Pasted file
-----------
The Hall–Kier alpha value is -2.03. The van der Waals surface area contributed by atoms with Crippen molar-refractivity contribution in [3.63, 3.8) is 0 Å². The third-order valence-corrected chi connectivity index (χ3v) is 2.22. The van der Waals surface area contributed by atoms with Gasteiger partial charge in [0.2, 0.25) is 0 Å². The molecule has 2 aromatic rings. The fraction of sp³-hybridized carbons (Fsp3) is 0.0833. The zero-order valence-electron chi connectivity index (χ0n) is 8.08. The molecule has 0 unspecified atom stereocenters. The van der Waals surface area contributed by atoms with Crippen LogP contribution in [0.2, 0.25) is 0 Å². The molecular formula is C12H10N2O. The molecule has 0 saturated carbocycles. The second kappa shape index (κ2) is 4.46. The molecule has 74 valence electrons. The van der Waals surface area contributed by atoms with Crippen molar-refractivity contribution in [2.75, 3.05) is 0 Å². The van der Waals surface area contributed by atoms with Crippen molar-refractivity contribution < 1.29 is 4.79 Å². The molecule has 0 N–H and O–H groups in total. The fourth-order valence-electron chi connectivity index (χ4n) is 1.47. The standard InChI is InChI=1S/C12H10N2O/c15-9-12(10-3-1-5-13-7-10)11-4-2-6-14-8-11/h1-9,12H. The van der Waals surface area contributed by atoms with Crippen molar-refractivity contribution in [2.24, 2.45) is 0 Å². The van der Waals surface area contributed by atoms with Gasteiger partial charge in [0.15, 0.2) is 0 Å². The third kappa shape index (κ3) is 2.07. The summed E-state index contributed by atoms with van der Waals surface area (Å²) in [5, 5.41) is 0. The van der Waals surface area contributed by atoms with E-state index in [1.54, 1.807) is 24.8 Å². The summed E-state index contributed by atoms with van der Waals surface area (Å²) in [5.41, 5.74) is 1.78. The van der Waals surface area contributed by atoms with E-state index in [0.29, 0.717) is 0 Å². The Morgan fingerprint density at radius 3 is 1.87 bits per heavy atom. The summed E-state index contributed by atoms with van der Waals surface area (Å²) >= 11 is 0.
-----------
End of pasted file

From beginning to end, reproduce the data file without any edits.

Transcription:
The Hall–Kier alpha value is -2.03. The van der Waals surface area contributed by atoms with Crippen molar-refractivity contribution in [3.63, 3.8) is 0 Å². The third-order valence-corrected chi connectivity index (χ3v) is 2.22. The van der Waals surface area contributed by atoms with Gasteiger partial charge in [0.2, 0.25) is 0 Å². The molecule has 2 aromatic rings. The fraction of sp³-hybridized carbons (Fsp3) is 0.0833. The zero-order valence-electron chi connectivity index (χ0n) is 8.08. The molecule has 0 unspecified atom stereocenters. The van der Waals surface area contributed by atoms with Crippen LogP contribution in [0.2, 0.25) is 0 Å². The molecular formula is C12H10N2O. The molecule has 0 saturated carbocycles. The second kappa shape index (κ2) is 4.46. The molecule has 74 valence electrons. The van der Waals surface area contributed by atoms with Crippen molar-refractivity contribution in [2.75, 3.05) is 0 Å². The van der Waals surface area contributed by atoms with Crippen molar-refractivity contribution < 1.29 is 4.79 Å². The molecule has 0 N–H and O–H groups in total. The fourth-order valence-electron chi connectivity index (χ4n) is 1.47. The standard InChI is InChI=1S/C12H10N2O/c15-9-12(10-3-1-5-13-7-10)11-4-2-6-14-8-11/h1-9,12H. The van der Waals surface area contributed by atoms with Crippen molar-refractivity contribution in [2.24, 2.45) is 0 Å². The van der Waals surface area contributed by atoms with Gasteiger partial charge in [0.15, 0.2) is 0 Å². The third kappa shape index (κ3) is 2.07. The summed E-state index contributed by atoms with van der Waals surface area (Å²) in [5, 5.41) is 0. The van der Waals surface area contributed by atoms with E-state index in [1.54, 1.807) is 24.8 Å². The summed E-state index contributed by atoms with van der Waals surface area (Å²) in [5.41, 5.74) is 1.78. The van der Waals surface area contributed by atoms with E-state index in [0.29, 0.717) is 0 Å². The Morgan fingerprint density at radius 3 is 1.87 bits per heavy atom. The summed E-state index contributed by atoms with van der Waals surface area (Å²) >= 11 is 0.